In India, there is a lack of high-quality data that contributes little to the overall burden of Alzheimer’s disease among younger and older individuals. Due to this, we need more large-scale epidemiological studies that target the diversities in India to give more meaningful information to produce prevention strategies.
Dementia is not an unknown condition in India. If you search for secondary data online, you will get published information that discusses the projection of dementia. However, it is not the case with Alzheimer’s disease. Research has shown that 5.3 million people were above the age of 60 and had dementia in 2020. This means 1 in 27 people above the age of 60 had dementia.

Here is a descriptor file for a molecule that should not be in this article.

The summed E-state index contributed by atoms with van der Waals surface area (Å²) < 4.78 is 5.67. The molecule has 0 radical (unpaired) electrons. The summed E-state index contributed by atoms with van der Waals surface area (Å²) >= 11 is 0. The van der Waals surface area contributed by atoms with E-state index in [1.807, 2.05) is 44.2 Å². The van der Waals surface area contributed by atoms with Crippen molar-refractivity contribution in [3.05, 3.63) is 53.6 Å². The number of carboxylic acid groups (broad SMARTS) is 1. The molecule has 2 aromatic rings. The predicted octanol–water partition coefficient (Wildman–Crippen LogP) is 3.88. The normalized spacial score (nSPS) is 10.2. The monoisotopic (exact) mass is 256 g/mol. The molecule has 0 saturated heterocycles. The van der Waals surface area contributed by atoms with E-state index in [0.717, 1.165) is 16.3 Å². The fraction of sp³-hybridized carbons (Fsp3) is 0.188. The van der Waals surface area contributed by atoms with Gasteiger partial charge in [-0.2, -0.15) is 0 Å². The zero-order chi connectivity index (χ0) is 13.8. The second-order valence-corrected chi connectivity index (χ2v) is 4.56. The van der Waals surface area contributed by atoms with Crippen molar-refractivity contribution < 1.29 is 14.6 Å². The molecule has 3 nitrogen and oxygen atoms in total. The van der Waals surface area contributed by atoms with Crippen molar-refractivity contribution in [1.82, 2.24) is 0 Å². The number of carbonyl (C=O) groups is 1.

Besides this, the maximum cases of dementia are in people above 65 years. Dementia is not common in people below 65 years, which means this condition does not have an early onset in India. The signs of dementia are noticed years before reaching a diagnosable stage. Moreover, the delay in receiving the diagnosis and treatment is much longer for elderly people because most of them are taken care of by their families. In India, there is a need to study the pathological changes that lead to Mild Cognitive Impairment (MCI) and finally dementia.
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